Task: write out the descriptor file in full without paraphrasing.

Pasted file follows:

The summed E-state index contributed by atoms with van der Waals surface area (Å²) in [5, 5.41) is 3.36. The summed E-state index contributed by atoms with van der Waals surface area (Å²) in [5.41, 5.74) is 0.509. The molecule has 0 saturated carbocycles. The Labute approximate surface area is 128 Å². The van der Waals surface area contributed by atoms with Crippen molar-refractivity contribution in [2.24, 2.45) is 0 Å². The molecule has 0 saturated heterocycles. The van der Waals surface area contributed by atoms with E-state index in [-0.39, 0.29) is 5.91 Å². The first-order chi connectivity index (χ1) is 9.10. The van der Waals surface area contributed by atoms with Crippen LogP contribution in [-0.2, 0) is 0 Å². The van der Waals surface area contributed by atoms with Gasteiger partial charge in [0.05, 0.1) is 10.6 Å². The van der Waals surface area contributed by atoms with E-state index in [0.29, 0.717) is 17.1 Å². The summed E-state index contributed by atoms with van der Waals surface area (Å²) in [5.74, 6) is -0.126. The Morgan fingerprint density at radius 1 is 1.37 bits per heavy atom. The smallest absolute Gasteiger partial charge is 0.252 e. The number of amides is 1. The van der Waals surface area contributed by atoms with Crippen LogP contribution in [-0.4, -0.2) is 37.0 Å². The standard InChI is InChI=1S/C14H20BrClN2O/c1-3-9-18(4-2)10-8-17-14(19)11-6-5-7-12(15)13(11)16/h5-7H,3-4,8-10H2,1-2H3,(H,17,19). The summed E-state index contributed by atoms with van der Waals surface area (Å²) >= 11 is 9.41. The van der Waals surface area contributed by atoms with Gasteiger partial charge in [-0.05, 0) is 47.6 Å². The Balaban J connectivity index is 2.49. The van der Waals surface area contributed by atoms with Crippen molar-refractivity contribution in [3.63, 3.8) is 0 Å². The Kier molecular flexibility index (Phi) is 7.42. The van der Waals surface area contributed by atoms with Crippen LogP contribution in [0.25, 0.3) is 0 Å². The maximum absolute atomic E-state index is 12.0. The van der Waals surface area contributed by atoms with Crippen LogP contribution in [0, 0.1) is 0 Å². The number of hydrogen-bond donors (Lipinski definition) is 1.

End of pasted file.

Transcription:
The summed E-state index contributed by atoms with van der Waals surface area (Å²) in [5, 5.41) is 3.36. The summed E-state index contributed by atoms with van der Waals surface area (Å²) in [5.41, 5.74) is 0.509. The molecule has 0 saturated carbocycles. The Labute approximate surface area is 128 Å². The van der Waals surface area contributed by atoms with Crippen molar-refractivity contribution in [2.24, 2.45) is 0 Å². The molecule has 0 saturated heterocycles. The van der Waals surface area contributed by atoms with E-state index in [-0.39, 0.29) is 5.91 Å². The first-order chi connectivity index (χ1) is 9.10. The van der Waals surface area contributed by atoms with Crippen LogP contribution in [-0.2, 0) is 0 Å². The van der Waals surface area contributed by atoms with Gasteiger partial charge in [0.05, 0.1) is 10.6 Å². The van der Waals surface area contributed by atoms with E-state index in [0.29, 0.717) is 17.1 Å². The summed E-state index contributed by atoms with van der Waals surface area (Å²) in [5.74, 6) is -0.126. The Morgan fingerprint density at radius 1 is 1.37 bits per heavy atom. The smallest absolute Gasteiger partial charge is 0.252 e. The number of amides is 1. The van der Waals surface area contributed by atoms with Crippen LogP contribution in [-0.4, -0.2) is 37.0 Å². The standard InChI is InChI=1S/C14H20BrClN2O/c1-3-9-18(4-2)10-8-17-14(19)11-6-5-7-12(15)13(11)16/h5-7H,3-4,8-10H2,1-2H3,(H,17,19). The summed E-state index contributed by atoms with van der Waals surface area (Å²) >= 11 is 9.41. The van der Waals surface area contributed by atoms with Gasteiger partial charge in [-0.05, 0) is 47.6 Å². The Balaban J connectivity index is 2.49. The van der Waals surface area contributed by atoms with Crippen molar-refractivity contribution in [3.63, 3.8) is 0 Å². The Kier molecular flexibility index (Phi) is 7.42. The van der Waals surface area contributed by atoms with Crippen LogP contribution in [0.25, 0.3) is 0 Å². The maximum absolute atomic E-state index is 12.0. The van der Waals surface area contributed by atoms with Crippen LogP contribution in [0, 0.1) is 0 Å². The number of hydrogen-bond donors (Lipinski definition) is 1.